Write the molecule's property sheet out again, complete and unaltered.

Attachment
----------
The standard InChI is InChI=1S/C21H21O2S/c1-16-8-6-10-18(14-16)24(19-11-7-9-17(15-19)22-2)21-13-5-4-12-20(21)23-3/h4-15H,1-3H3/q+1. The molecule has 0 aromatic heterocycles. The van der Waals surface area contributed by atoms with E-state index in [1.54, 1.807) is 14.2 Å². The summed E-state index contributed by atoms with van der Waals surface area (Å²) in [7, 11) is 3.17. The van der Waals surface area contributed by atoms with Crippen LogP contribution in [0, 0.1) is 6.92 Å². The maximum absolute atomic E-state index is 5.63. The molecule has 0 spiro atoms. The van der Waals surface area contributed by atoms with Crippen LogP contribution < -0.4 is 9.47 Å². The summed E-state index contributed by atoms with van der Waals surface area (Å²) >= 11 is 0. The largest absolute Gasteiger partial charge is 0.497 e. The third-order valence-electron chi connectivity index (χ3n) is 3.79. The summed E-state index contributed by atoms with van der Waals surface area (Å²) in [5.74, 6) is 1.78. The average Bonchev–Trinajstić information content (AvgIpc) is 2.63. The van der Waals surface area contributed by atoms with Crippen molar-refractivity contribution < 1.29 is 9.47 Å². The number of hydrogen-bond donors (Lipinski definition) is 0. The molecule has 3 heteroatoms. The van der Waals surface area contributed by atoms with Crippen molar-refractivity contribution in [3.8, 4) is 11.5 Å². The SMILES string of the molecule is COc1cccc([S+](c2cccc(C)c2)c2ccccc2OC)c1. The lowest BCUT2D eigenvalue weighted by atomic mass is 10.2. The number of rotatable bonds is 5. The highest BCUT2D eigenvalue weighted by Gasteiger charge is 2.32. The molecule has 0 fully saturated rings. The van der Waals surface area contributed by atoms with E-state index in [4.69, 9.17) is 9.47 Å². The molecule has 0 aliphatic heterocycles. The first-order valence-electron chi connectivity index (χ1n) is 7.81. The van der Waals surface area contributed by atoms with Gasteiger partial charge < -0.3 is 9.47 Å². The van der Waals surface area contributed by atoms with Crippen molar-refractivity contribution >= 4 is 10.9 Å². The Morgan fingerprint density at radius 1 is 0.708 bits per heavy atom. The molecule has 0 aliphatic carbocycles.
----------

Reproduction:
The standard InChI is InChI=1S/C21H21O2S/c1-16-8-6-10-18(14-16)24(19-11-7-9-17(15-19)22-2)21-13-5-4-12-20(21)23-3/h4-15H,1-3H3/q+1. The molecule has 0 aromatic heterocycles. The van der Waals surface area contributed by atoms with E-state index in [1.54, 1.807) is 14.2 Å². The summed E-state index contributed by atoms with van der Waals surface area (Å²) in [7, 11) is 3.17. The van der Waals surface area contributed by atoms with Crippen LogP contribution in [0, 0.1) is 6.92 Å². The maximum absolute atomic E-state index is 5.63. The molecule has 0 spiro atoms. The van der Waals surface area contributed by atoms with Crippen LogP contribution < -0.4 is 9.47 Å². The summed E-state index contributed by atoms with van der Waals surface area (Å²) >= 11 is 0. The largest absolute Gasteiger partial charge is 0.497 e. The third-order valence-electron chi connectivity index (χ3n) is 3.79. The summed E-state index contributed by atoms with van der Waals surface area (Å²) in [5.74, 6) is 1.78. The average Bonchev–Trinajstić information content (AvgIpc) is 2.63. The van der Waals surface area contributed by atoms with Crippen molar-refractivity contribution < 1.29 is 9.47 Å². The number of hydrogen-bond donors (Lipinski definition) is 0. The molecule has 3 heteroatoms. The van der Waals surface area contributed by atoms with Crippen molar-refractivity contribution in [3.8, 4) is 11.5 Å². The SMILES string of the molecule is COc1cccc([S+](c2cccc(C)c2)c2ccccc2OC)c1. The lowest BCUT2D eigenvalue weighted by atomic mass is 10.2. The number of rotatable bonds is 5. The highest BCUT2D eigenvalue weighted by Gasteiger charge is 2.32. The molecule has 0 fully saturated rings. The van der Waals surface area contributed by atoms with E-state index in [4.69, 9.17) is 9.47 Å². The molecule has 0 aliphatic heterocycles. The first-order valence-electron chi connectivity index (χ1n) is 7.81. The van der Waals surface area contributed by atoms with Gasteiger partial charge < -0.3 is 9.47 Å². The van der Waals surface area contributed by atoms with Crippen molar-refractivity contribution >= 4 is 10.9 Å². The Morgan fingerprint density at radius 1 is 0.708 bits per heavy atom. The molecule has 0 aliphatic carbocycles.